We have questioned the business of Pharaoh’s “hardening of the heart” from many different aspects over the years. But there is another entity that we haven’t looked at – the average Egyptians themselves! Did they know why all of these “plagues” were happening to them while Goshen remained unscathed? Were they aware of Pharaoh’s attitude? Didn’t it seem strange to them that Pharaoh, their friendly, neighborhood god, could not or would not consider THEM in his calculations? Or, for that matter, did they not wonder why their Pharaoh couldn’t stop these plagues?
Parshat Vaera (Exodus 6:2-9:35) presents the first seven plagues. Parshat Bo, which we will read next week, will tell us about the last three. The first two Hebrew letters of “Vaera” (Vav Akef) add up to 7. The two letters of “Bo” (Bet Alef) add up to three, yielding a total of 10. Hmmmm. Interestingly enough, the classic commentators didn’t write much about the individual Egyptians. Some of the historical fiction we have seen, particularly in motion pictures, picture the Egyptians appealing to Pharaoh for help, but with Pharaoh, in his present state, was more interested in dueling with Moses than caring for his subjects.
But there is another angle. In the verses warning of the plague of Burning Hail, the rabbis teach that the verse: “Whoever among the servants of Pharaoh feared the word of God chased his servants and livestock to the houses. And whoever did not take the word God to heart – he left his servants and livestock in the field.” (9:20-21). The implication is that Pharaoh knew enough about Moses and God, that upon the declaration of the plague of hail, he moved his people, his food stuffs, and his animals under cover. Whether the warning about the coming hail storm went out across Egypt, we don’t know, but those who were “in the know” also moved their servants and livestock under cover. But then, in spite of witnessing six other plagues, those who would not consider the word of God as having any validity did not, and as a result, they experienced “catastrophic loss.”
According to the rabbis, there were three kinds of people who failed to heed Moses’s warnings. There were those who were completely indifferent, dismissing the plagues as freaks of nature with no connection to the God of Israel or, for that matter, Pharaoh himself. There were those who felt that their man-god, Pharaoh, and his magicians would somehow dispel the plague, so there was no need to take any precautions. Finally, there were those in complete denial of the whole business. The water went bad. So what! That caused the frogs to come out, the bugs to eat the dead frogs, with the bugs carrying disease to the cattle and made boils on the skin of people whom they bit, the wild animals came through because it was their season. So what if there was going to be a hail storm! They’d seen that before — if there was one, it wouldn’t be all that bad! Besides, it would be a lot of work to bring the flocks and the shepherds in from the fields! As it has been suggested by Rabbi Safran: “It was not callousness, nor foolishness nor arrogance nor pragmatism that held the servants of Pharaoh at bay; it was the simple human tendency to deny the reality before them.”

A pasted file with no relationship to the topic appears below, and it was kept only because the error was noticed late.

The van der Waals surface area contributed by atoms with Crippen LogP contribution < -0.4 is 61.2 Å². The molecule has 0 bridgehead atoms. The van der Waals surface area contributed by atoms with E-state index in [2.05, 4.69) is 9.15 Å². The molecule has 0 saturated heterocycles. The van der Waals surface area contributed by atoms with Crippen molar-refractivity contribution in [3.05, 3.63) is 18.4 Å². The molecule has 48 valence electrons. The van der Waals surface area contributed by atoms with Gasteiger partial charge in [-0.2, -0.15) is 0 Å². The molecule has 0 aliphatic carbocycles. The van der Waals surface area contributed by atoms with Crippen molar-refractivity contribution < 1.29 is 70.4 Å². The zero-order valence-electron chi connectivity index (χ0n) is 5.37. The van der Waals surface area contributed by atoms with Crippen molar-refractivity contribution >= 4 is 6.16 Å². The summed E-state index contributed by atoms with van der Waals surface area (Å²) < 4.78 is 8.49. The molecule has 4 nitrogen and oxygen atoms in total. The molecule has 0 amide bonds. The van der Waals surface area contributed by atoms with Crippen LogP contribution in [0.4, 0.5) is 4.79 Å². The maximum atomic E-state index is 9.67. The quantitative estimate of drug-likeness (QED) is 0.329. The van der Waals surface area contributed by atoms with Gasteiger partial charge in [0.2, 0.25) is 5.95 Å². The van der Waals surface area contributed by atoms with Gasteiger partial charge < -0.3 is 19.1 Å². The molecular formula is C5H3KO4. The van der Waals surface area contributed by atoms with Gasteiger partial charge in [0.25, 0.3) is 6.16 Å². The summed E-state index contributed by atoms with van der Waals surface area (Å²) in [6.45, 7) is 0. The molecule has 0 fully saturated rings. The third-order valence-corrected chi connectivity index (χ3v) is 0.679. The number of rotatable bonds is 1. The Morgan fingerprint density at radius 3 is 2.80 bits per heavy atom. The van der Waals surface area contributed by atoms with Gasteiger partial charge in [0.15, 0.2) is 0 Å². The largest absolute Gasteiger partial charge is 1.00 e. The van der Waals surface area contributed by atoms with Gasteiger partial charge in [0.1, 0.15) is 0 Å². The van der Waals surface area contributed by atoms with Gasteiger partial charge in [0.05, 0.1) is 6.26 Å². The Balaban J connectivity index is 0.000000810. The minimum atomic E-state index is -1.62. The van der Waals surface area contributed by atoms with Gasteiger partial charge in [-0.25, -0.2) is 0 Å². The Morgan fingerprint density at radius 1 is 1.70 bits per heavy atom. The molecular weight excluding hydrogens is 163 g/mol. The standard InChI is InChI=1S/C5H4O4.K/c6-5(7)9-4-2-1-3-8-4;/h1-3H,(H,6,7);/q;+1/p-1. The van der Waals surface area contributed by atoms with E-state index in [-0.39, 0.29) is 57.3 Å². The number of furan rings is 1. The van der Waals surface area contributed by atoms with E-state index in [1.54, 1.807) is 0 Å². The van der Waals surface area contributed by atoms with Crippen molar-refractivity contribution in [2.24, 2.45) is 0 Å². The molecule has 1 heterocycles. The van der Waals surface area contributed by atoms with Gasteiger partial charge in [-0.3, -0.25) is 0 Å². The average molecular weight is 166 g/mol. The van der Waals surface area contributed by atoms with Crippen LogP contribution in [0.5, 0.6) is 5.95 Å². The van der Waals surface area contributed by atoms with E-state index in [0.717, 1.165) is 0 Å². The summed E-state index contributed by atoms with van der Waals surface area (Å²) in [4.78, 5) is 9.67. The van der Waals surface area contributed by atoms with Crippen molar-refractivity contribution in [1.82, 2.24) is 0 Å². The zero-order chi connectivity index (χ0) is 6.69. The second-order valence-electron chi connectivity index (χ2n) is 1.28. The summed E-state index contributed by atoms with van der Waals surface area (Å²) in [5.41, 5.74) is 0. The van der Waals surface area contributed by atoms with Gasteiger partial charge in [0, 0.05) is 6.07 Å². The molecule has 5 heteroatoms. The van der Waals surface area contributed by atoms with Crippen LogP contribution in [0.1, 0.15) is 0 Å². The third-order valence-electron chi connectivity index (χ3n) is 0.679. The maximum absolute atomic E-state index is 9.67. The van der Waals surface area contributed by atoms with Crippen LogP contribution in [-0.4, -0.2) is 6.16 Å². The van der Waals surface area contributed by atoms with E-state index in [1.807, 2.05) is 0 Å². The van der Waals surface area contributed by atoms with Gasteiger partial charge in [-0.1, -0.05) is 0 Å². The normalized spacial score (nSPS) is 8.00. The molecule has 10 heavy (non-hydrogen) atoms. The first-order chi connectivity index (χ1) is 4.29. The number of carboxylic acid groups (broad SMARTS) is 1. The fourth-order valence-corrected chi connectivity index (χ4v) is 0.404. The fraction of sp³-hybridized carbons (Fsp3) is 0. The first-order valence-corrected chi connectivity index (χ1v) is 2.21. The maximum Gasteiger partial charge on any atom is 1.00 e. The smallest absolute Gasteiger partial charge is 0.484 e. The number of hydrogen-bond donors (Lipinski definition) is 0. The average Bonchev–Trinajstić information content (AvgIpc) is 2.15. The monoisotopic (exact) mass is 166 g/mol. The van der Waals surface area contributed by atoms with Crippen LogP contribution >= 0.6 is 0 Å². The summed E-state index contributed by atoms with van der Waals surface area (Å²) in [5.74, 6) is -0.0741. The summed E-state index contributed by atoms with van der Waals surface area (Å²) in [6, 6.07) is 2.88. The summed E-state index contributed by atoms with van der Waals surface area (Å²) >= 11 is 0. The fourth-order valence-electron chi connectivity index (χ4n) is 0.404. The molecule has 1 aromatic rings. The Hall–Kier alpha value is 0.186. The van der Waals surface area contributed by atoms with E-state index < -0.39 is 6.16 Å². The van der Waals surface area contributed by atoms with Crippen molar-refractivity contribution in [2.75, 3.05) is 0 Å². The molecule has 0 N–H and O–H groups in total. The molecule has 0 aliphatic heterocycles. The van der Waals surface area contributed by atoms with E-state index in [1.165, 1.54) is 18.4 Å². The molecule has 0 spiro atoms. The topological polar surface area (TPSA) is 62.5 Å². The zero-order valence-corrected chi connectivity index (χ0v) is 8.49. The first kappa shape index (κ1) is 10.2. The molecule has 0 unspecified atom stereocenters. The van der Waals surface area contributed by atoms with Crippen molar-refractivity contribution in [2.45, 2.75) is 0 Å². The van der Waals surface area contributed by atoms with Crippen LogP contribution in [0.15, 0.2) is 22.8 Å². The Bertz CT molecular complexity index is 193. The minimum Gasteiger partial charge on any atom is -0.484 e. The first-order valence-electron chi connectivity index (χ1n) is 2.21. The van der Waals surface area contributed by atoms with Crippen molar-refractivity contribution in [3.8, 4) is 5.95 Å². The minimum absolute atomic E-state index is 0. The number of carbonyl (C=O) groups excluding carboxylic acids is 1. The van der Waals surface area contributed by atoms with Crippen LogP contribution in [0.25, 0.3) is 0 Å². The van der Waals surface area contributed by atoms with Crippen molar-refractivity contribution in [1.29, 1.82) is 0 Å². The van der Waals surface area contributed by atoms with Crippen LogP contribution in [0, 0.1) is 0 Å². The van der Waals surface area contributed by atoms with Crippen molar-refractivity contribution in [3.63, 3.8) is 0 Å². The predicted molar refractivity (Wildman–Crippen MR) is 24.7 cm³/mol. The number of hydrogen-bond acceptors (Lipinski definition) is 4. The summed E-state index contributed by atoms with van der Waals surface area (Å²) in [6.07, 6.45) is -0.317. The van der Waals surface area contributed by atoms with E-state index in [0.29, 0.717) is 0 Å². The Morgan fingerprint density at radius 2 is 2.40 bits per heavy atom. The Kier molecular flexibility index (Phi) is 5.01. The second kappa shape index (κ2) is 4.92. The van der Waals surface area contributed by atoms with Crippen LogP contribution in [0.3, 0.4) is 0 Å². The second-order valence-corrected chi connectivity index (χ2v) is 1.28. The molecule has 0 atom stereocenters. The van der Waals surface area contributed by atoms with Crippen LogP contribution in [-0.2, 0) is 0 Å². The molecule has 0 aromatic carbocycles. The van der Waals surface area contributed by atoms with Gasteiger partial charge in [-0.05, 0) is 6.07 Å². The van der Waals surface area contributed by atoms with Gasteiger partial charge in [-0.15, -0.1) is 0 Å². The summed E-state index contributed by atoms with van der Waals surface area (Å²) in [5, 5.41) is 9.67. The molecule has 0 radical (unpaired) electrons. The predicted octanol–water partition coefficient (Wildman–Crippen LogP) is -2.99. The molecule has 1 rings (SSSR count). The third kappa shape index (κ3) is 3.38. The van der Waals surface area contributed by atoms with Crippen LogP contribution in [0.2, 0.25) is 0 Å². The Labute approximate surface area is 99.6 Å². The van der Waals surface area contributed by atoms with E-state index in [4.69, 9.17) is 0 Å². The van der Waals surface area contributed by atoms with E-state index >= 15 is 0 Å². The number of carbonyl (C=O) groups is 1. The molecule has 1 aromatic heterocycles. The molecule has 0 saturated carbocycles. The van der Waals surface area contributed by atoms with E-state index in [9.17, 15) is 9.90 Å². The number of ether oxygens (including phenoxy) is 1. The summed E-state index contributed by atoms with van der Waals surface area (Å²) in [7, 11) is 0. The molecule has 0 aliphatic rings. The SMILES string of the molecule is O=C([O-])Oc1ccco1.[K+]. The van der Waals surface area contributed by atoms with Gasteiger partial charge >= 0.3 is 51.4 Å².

I would add a fourth type of person. Pharaoh, having “inside information,” saved his personal wealth and the wealth of his court, while his “indifferent” and his clueless followers suffered. Also, communications being what they were back then, it is not far-fetched to surmise that the warning about the hail didn’t really get out to the average Egyptian at all, which left them completely unprepared! All the while, all was quiet in Goshen! The hail miraculously missed them!
I suppose we need to look at Pharaoh’s reckoning of his position here. With each plague, Pharaoh “hardened his heart” and would not let the Children of Israel go out to worship God. In my opinion, to acquiesce to a massive foreign presence living in his kingdom was not in the cards for him as Absolute Ruler. We witness Pharaoh’s concern, with no corroborating evidence to bear it out, that the Israelites would side with Egypt’s enemies in the event of war. This means that, as powerful as Egypt was, there were credible threats to its security in the area. Letting the Children of Israel go would lessen his position, show him as “weak”, and would destroy the economy of Egypt, which depended upon the slave labor of the “Hebrews.” It was enough to make Pharaoh forget their potential value to the Kingdom, and forget what Joseph had done for Egypt. Instead, he succumbed to paranoia and excessive greed – enough to ignore the illogic of his actions and the consequences, thereby giving God a “handle” to manipulate his decision-making. If anyone was responsible for the sufferings of the average Egyptian, it was Pharaoh. He could have stopped it all with a word!
There are multiple lessons for all of us in here. It’s hard to bottom-line it because we are not finished with this story yet. What is being shown to us, though, is not only the power of God, but the foibles which confound human existence, and the mistakes in leadership (or lack of it) that people are willing to endure before change is perceived as necessary. Of course, not all the Egyptian People believed what Pharaoh was putting out, but I am sure that the Egyptian in-the-street had little choice in that action. Leadership does affect everyone and we have to hold them accountable to make decisions that help and not harm.